Types of Pizza Stones

Written by mj knoblock
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Types of Pizza Stones
(Photo by MJ Knoblock)

Homemade pizza is a culinary treat that improves with specialised baking equipment. Quality pizza stones ensure even heating, a crisp crust and versatility in usage. Pizza stones are made from a variety of materials and come in many sizes. Use a minimum of 1 inch of space around the stone in your oven to allow air circulation, and always place in a cold oven or grill before preheating. Anywhere from 4.54 to 6.8 Kilogram, pizza stones range in thickness from 3/8 to 1 inch.


Terra cotta and other clay tiles are very popular and easy to find. Be sure to rub a layer of cornmeal on the stone to prevent sticking. To clean, let the stone cool first, then use hot water and a plastic scrubbing pad. Avoid soap, which permeates the surface and changes the stone's texture. Stay away from glazed stones, which result in a mushy, droopy crust. Most glazes contains lead, which leaches into food during cooking and creates health problems.


Cordierite is a common pizza stone baking surface. Lead-free, it is sturdy and absorbs heat well. It is made of firebrick about a 1/2-inch thick. The material is frequently found in ceramics. Some manufacturers approve dishwasher use, while others frown upon it. Read package labels for details. Discolouration occurs after multiple uses and does not affect the safety or taste of the pizza stone. Well-used surfaces are less likely to stick.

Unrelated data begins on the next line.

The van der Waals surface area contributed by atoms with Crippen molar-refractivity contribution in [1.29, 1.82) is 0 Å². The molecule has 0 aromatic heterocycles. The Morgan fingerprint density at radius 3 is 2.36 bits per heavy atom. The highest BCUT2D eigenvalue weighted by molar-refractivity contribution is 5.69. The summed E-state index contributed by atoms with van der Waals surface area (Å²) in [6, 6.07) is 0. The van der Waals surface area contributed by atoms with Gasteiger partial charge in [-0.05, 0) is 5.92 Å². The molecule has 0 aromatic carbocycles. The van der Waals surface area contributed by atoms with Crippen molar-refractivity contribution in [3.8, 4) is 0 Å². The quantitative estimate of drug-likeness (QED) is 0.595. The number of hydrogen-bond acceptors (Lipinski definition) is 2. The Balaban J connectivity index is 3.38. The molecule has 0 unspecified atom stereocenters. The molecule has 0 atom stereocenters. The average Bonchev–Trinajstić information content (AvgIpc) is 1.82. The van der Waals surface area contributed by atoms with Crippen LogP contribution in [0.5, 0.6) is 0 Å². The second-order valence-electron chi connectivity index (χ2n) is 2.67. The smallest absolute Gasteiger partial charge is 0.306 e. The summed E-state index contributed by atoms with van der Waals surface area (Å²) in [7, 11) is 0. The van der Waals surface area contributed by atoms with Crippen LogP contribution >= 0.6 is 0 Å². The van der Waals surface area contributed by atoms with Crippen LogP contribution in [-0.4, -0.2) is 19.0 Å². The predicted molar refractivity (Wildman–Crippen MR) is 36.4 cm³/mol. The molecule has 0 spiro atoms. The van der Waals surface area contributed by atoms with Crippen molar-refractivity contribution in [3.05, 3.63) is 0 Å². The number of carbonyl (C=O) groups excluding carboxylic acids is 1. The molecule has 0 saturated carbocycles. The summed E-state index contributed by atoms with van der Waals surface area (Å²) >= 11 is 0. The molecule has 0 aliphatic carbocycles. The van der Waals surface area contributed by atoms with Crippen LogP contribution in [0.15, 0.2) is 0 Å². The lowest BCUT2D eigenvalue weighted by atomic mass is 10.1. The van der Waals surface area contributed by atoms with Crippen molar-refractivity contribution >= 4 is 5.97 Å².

Granite is harder to find, bakes faster than cordierite and should never go in the dishwasher. Granite's highest heat temperature of about 500° F is lower than that of cordierite. FibraMent is a trademark manufactured stone slab made for conventional and convection oven use and does not need regular cleaning. Clean both granite and FibraMent by wiping off with a dry cloth.


Keep in mind where your pizza stone will be used before purchasing it. Conventional electric and gas ovens are standard use, but read package labelling for adaptability to convection and toaster ovens. Buy a specially designed pizza stone for grilling. Gas grills run much higher in heat, and not all materials can withstand the temperature, resulting in cracked surfaces. After removing food, let your pizza stone cool completely before moving it, or leave it in the oven for next time.


Pizza stones come in two varieties, round and rectangular. Although there is no proven advantage of one over the other, personal taste dictates which kind the pizza chef must have. For those raised on round pizza, there is only one choice. Rectangular models, however, are more practical. They accommodate round pizzas as well as other baked goods, like bread and cookies, with no noticeable problems when every inch is not used.

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